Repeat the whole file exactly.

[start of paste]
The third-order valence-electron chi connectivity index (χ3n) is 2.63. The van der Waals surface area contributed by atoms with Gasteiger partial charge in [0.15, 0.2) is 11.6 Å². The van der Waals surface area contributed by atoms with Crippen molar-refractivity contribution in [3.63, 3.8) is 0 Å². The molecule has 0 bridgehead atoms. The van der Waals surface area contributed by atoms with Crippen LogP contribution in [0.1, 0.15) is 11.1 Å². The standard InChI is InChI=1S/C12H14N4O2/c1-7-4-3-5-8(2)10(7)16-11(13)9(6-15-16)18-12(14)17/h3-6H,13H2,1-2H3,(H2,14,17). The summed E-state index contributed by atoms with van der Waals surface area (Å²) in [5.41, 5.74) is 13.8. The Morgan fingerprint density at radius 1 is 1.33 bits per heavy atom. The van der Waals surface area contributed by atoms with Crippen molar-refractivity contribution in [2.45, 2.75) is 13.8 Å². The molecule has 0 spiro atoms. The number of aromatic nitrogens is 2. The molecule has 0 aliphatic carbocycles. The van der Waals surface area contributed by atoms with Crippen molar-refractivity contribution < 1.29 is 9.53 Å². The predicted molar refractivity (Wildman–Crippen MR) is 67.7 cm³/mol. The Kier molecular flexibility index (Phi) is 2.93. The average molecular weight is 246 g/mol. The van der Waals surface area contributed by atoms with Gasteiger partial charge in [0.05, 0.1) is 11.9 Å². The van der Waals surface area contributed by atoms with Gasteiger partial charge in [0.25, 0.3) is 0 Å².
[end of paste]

The third-order valence-electron chi connectivity index (χ3n) is 2.63. The van der Waals surface area contributed by atoms with Gasteiger partial charge in [0.15, 0.2) is 11.6 Å². The van der Waals surface area contributed by atoms with Crippen molar-refractivity contribution in [3.63, 3.8) is 0 Å². The molecule has 0 bridgehead atoms. The van der Waals surface area contributed by atoms with Crippen LogP contribution in [0.1, 0.15) is 11.1 Å². The standard InChI is InChI=1S/C12H14N4O2/c1-7-4-3-5-8(2)10(7)16-11(13)9(6-15-16)18-12(14)17/h3-6H,13H2,1-2H3,(H2,14,17). The summed E-state index contributed by atoms with van der Waals surface area (Å²) in [5.41, 5.74) is 13.8. The Morgan fingerprint density at radius 1 is 1.33 bits per heavy atom. The van der Waals surface area contributed by atoms with Crippen molar-refractivity contribution in [2.45, 2.75) is 13.8 Å². The molecule has 0 spiro atoms. The number of aromatic nitrogens is 2. The molecule has 0 aliphatic carbocycles. The van der Waals surface area contributed by atoms with Crippen molar-refractivity contribution < 1.29 is 9.53 Å². The predicted molar refractivity (Wildman–Crippen MR) is 67.7 cm³/mol. The Kier molecular flexibility index (Phi) is 2.93. The average molecular weight is 246 g/mol. The van der Waals surface area contributed by atoms with Gasteiger partial charge in [0.05, 0.1) is 11.9 Å². The van der Waals surface area contributed by atoms with Gasteiger partial charge in [0.25, 0.3) is 0 Å².